|I know travelling is all about adventure, new experiences and having to rough it sometimes, but as we reclined our seats on the Argentinian bus and tucked into fresh crusty bread rolls with cheese, we realised we were far happier with a few home comforts. I mean tarmaced roads and fresh bread aren't exactly the pinnacle in terms of luxuries, but after weeks of dust tracks, rice and numb limbs, this was like travelling in Business Class.
Our first Argentinian city was Salta and it was here that we said goodbye to Rose and Martan, who were heading off to Buenos Aires. Always keen to diversify our accommodation experiences, we decided to stay in a family hostel. Basically, this is someone's house and they rent out a couple of rooms and you have use of the kitchen. Our hostess was one of the Tifolli sisters (the other two lived in houses next door), a very sweet old lady who moved around with the speed of a tortoise just out of hibernation. After showing us our room, she smiled and launched into an incomprehensible monologue. People had said that Argentinian Spanish was completely different to the Spanish spoken in the rest of South America, but this was ridiculous - I didn't understand a word! I politely told her so, but she continued talking anyway. I'm not sure whether she was talking to herself, or maybe she thought that by continuing, I would suddenly be bestowed with the gift of tongues, and be able to reply.
Salta was everything a city should be, and we gorged ourselves on Western excess. A couple of glorious hours were whiled away paying homage to a shopping centre and we booked cinema tickets so we could repeat the experience later on. Then we spent a very unhealthy amount of time in the supermarket, marvelling at the sheer selection of food and drooling over the deli counter. It must have been quite a pathetic sight, but we were so excited with our bags of groceries that we didn't care. We stayed with sister Tiffoli a couple of nights and then decided to splash out on a night in a nice hotel for our wedding anniversary. We chose a hotel in a small town outside Salta called 'San Lorenzo', which is where the wealthy people build their mansions. We got a taxi with a man called O'Reilly, who had a booming voice and a smattering of heavily-accented English words, none of which could be grouped into a sentence, so they were just randomly thrown about and always followed by a guffawing laugh.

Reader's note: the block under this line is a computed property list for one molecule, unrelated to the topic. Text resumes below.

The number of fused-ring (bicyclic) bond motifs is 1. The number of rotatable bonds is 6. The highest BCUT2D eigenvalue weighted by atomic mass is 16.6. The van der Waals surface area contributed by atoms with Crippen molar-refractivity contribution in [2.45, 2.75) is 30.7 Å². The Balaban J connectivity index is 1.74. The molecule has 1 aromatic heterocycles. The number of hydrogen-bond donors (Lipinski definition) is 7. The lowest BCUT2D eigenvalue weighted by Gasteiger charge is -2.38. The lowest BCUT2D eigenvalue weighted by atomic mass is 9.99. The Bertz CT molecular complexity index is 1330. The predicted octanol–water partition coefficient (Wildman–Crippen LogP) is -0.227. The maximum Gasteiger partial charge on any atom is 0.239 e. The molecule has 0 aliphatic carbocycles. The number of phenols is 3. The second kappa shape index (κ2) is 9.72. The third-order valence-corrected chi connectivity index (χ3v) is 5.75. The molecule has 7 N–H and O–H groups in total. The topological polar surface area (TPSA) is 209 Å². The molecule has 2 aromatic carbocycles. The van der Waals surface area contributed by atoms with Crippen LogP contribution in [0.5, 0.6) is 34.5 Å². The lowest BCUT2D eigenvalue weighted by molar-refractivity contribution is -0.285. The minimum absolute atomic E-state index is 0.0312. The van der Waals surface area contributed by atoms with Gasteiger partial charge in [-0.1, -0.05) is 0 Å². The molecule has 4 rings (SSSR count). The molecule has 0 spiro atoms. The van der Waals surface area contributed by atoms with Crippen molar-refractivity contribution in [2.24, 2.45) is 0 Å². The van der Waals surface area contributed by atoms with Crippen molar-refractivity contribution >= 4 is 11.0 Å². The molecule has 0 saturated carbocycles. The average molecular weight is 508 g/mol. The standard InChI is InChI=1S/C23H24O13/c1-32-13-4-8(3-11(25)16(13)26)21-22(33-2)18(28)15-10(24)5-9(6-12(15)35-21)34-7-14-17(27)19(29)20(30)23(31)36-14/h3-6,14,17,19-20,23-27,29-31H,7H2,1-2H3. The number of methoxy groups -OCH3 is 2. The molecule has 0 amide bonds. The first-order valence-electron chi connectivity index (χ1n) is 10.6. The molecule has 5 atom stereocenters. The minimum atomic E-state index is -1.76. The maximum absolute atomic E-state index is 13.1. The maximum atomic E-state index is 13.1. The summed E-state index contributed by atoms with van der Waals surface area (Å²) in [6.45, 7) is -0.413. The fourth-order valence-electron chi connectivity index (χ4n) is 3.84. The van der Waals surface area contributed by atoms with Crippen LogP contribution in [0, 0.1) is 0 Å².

The hotel was stunning and we had a really relaxing stay in definitely our best room yet (of course there wasn't actually much competition for that accolade). We knew it was a classy place as there were complimentary shampoos, we had two (new and fluffy) towels each and when we came back from dinner, there were chocolates and poems on the pillows. It was all over too soon though and, as we polished off the last of our late breakfast, O'Reilly pulled into the driveway. That night was spent on a bus to our next destination, Corrientes, so it wasn't quite as luxurious, but we managed to get some sleep and arrived in the morning, ready to explore another city. It wasn't nearly as nice as Salta and there didn't appear to be much to occupy bored tourists. We did have an hour-long lecture on the social and political history of the area in Spanish from the nice man in the tourist information office though, and we'd only popped in to pick up a map.
It was in Corrientes that we were fully introduced to the world of Mate. It's basically a leaf that is crushed, added to hot water and drunk through a straw. I suppose the closest comparison would be a nice cup of tea but whereas the British are renowned for their love of a good cuppa, the Argentinians are bordering on the obsessive over Mate. It's drunk from a special wooden or metal cup and is topped up continuously and passed amongst whatever friends or family happen to be closest. So, everyone wanders around with a flask of hot water, their cup and straw, and their leaves, which means travelling light is never an option. There was a whole aisle dedicated to Mate in the supermarket - and not a Twinings tea bag in sight!